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Peace with Justice for the whole Creation - I. The European Ecumenical Assembly Peace with Justice


1. We are assembled here in Basel to examine together what the Holy Spirit tells the churches today. We are aware of the deadly threats which humanity is facing today. But God is a God of life who will not abandon the work of his hands. Rather, God calls us to abandon the ways of injustice, violence and exploitation. God's call for conversion is the door to life.

2. We give thanks to God, the Creator of all that exists; to God the Son who has reconciled the world with the Father and offers salvation to all people, individually and together; to God the Spirit, who brings life and makes perfect. We look forward to the coming of the reign of God where justice and peace will embrace each other and the whole of creation will be made new. We give thanks for every sign of the reign of God manifest in our midst.

3. The European Ecumenical Assembly PEACE WITH JUSTICE, held in Basel from 15 to 21 May 1989 has proved to be an important landmark in ecumenical co-operation. The decision to hold the European Assembly PEACE WITH JUSTICE was taken at the CEC General Assembly in 1986. We, almost 700 delegates from the 120 member churches of the Conference of European Churches (CEC) and the 25 Bishops' Conferences of the Council of European Bishops Conferences (CCEE) rejoice in the wide representation from the churches and peoples of Europe. At the same time, we note with regret that no Christians residing in Albania were able to attend the Assembly. The decision of CEC followed the call of the Vancouver 1983 General Assembly of the World Council of Churches to its member churches to enter now into a "conciliar process of mutual commitment (covenant) for Justice, Peace and the Integrity of Creation". Most of the member churches of CEC understand the Basel Assembly also to be a contribution in this "conciliar process". Other churches taking part in the Assembly prefer not to use the term "conciliar process". But all the churches represented in Basel agree that they are committed to an ecumenical process for Justice, Peace and the Integrity of Creation.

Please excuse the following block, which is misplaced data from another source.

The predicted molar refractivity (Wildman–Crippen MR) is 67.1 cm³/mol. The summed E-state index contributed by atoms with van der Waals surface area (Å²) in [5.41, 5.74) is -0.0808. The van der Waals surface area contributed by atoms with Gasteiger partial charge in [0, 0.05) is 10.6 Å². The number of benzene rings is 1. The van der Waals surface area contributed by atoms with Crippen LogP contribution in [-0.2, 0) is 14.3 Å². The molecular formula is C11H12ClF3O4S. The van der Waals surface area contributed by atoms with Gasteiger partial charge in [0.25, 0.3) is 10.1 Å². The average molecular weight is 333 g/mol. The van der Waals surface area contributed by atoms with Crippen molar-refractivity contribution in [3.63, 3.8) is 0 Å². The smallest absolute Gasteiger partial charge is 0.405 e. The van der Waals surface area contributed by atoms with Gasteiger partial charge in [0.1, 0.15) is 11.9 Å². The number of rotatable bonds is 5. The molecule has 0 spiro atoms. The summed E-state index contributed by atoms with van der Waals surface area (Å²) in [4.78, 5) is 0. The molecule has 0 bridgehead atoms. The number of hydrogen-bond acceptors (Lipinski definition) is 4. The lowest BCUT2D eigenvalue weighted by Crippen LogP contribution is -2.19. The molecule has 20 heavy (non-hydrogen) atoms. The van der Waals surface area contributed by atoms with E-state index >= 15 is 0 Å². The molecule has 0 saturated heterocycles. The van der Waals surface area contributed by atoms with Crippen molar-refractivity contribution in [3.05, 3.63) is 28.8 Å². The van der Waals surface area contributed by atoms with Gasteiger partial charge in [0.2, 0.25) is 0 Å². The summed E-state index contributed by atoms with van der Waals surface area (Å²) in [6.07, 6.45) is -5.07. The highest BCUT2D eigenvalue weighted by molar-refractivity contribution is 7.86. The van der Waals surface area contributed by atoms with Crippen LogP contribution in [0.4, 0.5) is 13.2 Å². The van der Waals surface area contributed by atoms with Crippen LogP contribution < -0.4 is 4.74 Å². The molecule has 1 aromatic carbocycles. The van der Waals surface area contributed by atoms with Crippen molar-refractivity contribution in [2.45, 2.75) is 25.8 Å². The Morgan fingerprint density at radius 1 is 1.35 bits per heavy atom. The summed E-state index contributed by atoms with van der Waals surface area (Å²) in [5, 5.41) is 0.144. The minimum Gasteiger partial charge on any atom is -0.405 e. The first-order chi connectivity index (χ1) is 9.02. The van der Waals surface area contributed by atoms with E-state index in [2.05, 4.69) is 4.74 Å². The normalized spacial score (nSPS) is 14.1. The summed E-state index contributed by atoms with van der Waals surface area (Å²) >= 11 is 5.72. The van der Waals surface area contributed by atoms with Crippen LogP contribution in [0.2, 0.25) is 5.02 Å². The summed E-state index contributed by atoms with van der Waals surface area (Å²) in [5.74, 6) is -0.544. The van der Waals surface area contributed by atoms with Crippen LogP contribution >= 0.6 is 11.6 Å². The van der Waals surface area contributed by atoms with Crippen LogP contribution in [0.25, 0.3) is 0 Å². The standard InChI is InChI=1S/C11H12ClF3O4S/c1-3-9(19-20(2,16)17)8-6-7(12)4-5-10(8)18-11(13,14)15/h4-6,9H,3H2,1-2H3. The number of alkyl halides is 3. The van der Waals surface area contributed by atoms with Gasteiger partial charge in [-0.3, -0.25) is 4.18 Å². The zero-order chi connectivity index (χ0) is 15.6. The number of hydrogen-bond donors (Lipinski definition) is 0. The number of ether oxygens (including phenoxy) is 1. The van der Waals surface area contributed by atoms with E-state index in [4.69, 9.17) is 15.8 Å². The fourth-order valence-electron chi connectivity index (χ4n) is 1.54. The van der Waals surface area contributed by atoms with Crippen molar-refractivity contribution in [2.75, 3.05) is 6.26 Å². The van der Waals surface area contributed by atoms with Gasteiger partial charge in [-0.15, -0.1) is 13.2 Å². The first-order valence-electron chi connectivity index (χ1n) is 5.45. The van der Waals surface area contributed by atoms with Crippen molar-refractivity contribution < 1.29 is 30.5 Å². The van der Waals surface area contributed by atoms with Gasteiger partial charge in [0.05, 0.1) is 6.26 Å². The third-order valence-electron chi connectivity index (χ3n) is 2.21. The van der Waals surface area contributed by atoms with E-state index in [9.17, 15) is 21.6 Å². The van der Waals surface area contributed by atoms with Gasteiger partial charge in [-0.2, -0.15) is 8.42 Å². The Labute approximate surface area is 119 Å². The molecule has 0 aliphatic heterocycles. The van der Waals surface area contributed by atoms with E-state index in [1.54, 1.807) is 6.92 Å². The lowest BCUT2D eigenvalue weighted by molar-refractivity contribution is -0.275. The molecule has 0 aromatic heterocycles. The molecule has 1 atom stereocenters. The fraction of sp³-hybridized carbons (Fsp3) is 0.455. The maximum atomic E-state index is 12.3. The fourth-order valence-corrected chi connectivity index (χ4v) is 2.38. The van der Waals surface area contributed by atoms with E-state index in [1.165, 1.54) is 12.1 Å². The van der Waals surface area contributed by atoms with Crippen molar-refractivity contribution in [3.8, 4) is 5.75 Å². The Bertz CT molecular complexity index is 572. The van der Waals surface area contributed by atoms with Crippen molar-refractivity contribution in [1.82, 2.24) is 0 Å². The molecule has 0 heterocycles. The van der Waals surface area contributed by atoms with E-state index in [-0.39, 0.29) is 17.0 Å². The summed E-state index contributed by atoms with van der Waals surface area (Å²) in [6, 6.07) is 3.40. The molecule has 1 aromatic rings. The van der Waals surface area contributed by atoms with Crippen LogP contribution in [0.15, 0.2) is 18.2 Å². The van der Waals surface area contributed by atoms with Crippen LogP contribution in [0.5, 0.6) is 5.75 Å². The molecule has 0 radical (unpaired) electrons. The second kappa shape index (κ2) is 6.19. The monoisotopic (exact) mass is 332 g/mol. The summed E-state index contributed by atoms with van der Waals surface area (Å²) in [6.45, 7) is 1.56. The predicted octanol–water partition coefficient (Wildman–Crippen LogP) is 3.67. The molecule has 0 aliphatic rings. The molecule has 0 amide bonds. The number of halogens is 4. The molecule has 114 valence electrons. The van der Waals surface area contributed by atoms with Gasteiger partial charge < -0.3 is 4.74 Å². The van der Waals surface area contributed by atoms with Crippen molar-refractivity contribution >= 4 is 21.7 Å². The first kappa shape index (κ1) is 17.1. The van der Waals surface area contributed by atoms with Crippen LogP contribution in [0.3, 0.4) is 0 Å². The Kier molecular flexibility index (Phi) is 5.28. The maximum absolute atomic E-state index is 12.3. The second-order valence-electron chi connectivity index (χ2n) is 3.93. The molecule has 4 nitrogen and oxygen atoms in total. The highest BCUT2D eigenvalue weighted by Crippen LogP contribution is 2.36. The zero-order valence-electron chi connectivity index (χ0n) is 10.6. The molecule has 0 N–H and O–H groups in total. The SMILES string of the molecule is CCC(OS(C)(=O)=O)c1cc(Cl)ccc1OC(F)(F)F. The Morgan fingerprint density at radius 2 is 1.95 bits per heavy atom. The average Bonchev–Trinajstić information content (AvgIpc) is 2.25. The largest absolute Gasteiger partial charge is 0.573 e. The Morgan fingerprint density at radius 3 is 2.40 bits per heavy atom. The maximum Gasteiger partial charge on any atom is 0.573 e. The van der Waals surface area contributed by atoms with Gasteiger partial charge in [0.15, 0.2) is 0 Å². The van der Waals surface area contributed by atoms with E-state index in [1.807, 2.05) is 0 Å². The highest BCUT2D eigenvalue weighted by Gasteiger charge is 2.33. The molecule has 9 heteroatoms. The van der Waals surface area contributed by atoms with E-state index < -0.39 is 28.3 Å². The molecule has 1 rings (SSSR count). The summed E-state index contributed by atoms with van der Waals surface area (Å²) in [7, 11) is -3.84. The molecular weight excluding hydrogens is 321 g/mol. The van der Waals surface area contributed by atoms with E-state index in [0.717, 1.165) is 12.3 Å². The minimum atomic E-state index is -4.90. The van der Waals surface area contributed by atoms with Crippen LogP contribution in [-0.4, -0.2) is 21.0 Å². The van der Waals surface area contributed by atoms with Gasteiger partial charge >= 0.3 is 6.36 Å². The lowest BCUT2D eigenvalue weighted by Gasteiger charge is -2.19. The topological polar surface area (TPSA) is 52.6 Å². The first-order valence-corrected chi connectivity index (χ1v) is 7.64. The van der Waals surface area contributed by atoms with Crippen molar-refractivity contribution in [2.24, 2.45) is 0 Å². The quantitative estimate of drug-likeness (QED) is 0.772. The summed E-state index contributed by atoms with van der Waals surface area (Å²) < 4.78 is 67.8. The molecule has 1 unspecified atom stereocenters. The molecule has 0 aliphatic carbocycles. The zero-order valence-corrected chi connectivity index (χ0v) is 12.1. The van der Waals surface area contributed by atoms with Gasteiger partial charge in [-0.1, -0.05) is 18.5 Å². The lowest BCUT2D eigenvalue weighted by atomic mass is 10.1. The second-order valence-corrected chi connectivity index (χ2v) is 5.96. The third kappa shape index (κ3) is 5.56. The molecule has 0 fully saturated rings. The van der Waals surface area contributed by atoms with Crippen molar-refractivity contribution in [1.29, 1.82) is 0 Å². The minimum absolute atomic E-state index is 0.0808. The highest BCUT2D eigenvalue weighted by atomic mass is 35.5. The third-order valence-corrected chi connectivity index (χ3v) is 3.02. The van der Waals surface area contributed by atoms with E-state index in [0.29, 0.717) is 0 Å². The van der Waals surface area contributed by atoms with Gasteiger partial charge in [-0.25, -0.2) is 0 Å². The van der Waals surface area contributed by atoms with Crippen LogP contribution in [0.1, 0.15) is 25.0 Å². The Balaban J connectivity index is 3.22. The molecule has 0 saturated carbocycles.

4. We understand our Assembly in Basel as an opportunity for common prayer, consultation and affirmation in the hope and expectation that the Holy Spirit will use it for reconciliation, renewal and transformation of the churches, leading them closer to the truth of the Gospel and deepening their solidarity and mutual love. We are convinced that Christians need to meet at every level of the churches' life to coordinate their response to the threats hanging over the future of humanity. Their witness and life will be decisive. We rejoice in the many forces both in our churches and our societies already working for justice, for peace and for a deeper respect for the rights of every creature. We rejoice that we are not alone in this struggle. The basis of our commitment is faith in Jesus Christ. We also want to be in dialogue with people of other faiths and world views who share the same concerns. The way to a sustainable future can only be found through a common effort.

5. We have been called by the CEC and CCEE. We speak here as delegates from the churches in Europe. Even if our churches are not yet in full communion, we want to give a common testimony to the faith by which we live as Christians. The following text is primarily addressed to the churches, to their members, to groups and individuals. Our first concern is a renewed Christian response to the signs of the times. It is through our churches that we address governments and societies.  

6. The structure of this document is modelled on the three steps "see, judge, act". The text starts with a description of the situation (chapter II). The following chapters deal with our common faith and conversion (chapters III and IV). At the end the text focuses on a vision of the future of Europe and affirmations, recommendations and practical commitments (chapters V and VI).

7. The level of interest and commitment shown in the churches on the issues of justice, peace and the integrity of creation, as well as the deep commitment shown by other groups in society working on these issues, is a source of renewed hope and encouragement to us.

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